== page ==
12 High Readership Content Ideas!

Written by Larry Dotson

1. How To Articles: they include detailed step by step instructions. Examples: how to publish your e-zine, how to promote your business, how to attract visitors to your web site.

2. Tips: they are usually small pieces of information aboutrepparttar size of a paragraph. Examples: tips on using a product, tips on doing your taxes.

3. Top Lists: they are a group of tips listed in order, usually numbered from first to last. Examples: top 7 ways to get torepparttar 132099 top of search engines, top 10 ways to market your product.

4. News Articles: they can include news about your industry or company information. Examples: joint ventures, new product releases, special events, overseas activity

5. Interview Articles: they could include interviews from customers, employees and experts. Examples: interview an employee that won an award, an expert related to your industry, a satisfied customer, people profiles.

6. Publications: they include information that's bundled together to take withrepparttar 132100 person. Examples: ebooks, reports, software, auto responder information.


Written by Bob McElwain

Chances are you do not get as much input from your visitors and subscribers as you would like. When people write and say nice things, it makes you feel great, but it does not provide grand insights. Those who have bad thoughts usually just unsubscribe or leave your site for good. If you have clearly defined a narrow niche, obtaining sufficient feedback is even more difficult, for much of what you receive will be off-target. Below are some ideas that help increase feedback, along with suggestions about evaluatingrepparttar input.

Polls Are Fun

The key to obtaining great results from a poll is a question everybody has an opinion about, one they want to share. I goofed in this regard with a poll running on my site. I asked visitors their opinion about using HTML in business email. Response has been so low, it's clear not many are concerned about it.

Still, even these limited results tell me something of my visitors. That few are interested in this question is part of what I learned. While this may seem a trivial point, it does apply. I will be hesitant to say more on this subject, for I want to produce content readers and visitors want.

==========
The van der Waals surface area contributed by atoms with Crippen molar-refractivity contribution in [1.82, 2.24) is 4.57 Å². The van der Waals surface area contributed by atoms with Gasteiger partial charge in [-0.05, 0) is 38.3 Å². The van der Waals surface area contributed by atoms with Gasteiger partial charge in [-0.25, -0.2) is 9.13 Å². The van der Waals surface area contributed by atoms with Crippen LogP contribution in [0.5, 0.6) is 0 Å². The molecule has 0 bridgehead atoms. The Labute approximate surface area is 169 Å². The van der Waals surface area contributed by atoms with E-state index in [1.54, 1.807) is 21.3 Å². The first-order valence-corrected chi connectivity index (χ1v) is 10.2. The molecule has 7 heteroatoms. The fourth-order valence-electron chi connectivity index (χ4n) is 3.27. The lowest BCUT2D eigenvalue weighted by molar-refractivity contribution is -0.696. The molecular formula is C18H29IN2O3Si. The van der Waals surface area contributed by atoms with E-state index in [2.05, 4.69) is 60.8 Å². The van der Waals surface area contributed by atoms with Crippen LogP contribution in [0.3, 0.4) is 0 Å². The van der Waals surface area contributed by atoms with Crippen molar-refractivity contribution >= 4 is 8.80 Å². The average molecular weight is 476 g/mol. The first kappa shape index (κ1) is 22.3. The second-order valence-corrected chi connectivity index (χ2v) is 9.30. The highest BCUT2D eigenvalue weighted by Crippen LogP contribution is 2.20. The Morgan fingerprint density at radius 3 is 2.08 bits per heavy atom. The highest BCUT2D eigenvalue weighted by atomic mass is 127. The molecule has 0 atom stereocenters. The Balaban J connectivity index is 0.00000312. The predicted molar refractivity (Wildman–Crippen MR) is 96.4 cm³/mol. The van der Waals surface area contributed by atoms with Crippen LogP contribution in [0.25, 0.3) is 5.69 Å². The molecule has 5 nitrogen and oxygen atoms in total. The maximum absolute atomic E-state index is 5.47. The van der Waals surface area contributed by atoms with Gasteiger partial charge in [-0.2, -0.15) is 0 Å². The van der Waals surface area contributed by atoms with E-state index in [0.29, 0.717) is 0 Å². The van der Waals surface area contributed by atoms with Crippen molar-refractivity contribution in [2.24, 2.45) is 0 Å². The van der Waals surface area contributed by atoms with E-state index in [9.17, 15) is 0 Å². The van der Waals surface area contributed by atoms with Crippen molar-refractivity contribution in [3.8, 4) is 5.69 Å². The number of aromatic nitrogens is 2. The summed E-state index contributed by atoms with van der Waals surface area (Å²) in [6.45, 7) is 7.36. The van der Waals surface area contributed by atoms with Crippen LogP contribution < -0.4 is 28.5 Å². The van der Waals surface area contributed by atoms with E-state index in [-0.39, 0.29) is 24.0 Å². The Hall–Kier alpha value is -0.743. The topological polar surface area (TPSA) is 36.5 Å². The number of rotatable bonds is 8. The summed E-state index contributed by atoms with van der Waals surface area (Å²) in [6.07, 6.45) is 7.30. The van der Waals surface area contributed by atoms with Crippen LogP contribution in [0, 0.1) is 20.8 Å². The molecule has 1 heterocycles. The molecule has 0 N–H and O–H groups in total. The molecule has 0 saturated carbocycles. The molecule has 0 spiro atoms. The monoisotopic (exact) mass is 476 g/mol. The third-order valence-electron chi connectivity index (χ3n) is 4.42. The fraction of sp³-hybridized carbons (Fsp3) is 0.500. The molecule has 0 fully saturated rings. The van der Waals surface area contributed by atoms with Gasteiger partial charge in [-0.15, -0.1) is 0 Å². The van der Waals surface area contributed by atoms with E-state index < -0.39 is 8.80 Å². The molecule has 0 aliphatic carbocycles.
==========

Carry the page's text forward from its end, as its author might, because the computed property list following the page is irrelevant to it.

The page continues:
If you are interested in this notion, check out The scrip I'm using is free. And even though handling scripts is tough for me, I found it easy to install.

Surveys Can Produce Powerful Results

The only surveys I've tried onrepparttar 132097 Web have been offered via "STAT News." It's difficult to get a significant response in this format. For one thing, we're all quite busy and it takes time to figure answers to questions. Additionallyrepparttar 132098 survey taker must reply via email; many are hesitant to do so for fear of their address being misused.

One way to obtain anonymous response is to put a survey up on your site. SurveyMonkey.Com makes this easy to do. While I haven't tried it yet, I will. Again,repparttar 132099 more interestingrepparttar 132100 topic,repparttar 132101 more input you'll get. Andrepparttar 132102 quality is likely to be correspondingly better.

About Those Responding

An honest poll or survey seeks a random sample, a small part ofrepparttar 132103 whole. It's tough to obtain. And few get it right. With a survey or poll in your newsletter or on your site,repparttar 132104 sample you get will *not* be random. Why?

Those responding may be more aggressive types, not representative ofrepparttar 132105 whole. Or you may have phrased your questions in such a way as to turn off readers and visitors of one sort or another. Composing questions which all or even most will understand as you meant them, is a real challenge.

Evaluating Results

If you get a relatively large response, results can be taken more seriously. This is notrepparttar 132106 usual case, however. The mode is to get a few responses, but not nearly enough to consider results representative ofrepparttar 132107 whole.

I personally am willing to extrapolate and say that any one response represents that of nine others, had they takenrepparttar 132108 time to participate. But I won't go further. Thus given say 4000 subscribers and a response of 100 to a survey, you may be able to draw some reasonable conclusions about 1000 subscribers, but nothing much aboutrepparttar 132109 other 3000.

How To Screw Up Results

If you require an email address, you will turn off those unwilling to give one. Input will come only from those who will, and those who give a phony address. Either way, any randomness inrepparttar 132110 sample is gone. And results are likely to be meaningless.

Offering a freebie will almost always kick back on you. At least some will participate just to getrepparttar 132111 freebie. Some will even try to twist results, just forrepparttar 132112 fun of it. The greaterrepparttar 132113 perceived value ofrepparttar 132114 freebie,repparttar 132115 muddierrepparttar 132116 results are likely to be.

Other Ways To Gather Input

Forums, bulletin boards, and chats are terrific. But they don't work well without sufficient traffic. Onrepparttar 132117 Web, image is everything, at least initially. Nothing I can think of at this writing can destroy an image quicker than a "dead" forum in whichrepparttar 132118 last message was posted a month back. (And don't think for a moment you can fake it;repparttar 132119 only luck in trying this is all bad.)

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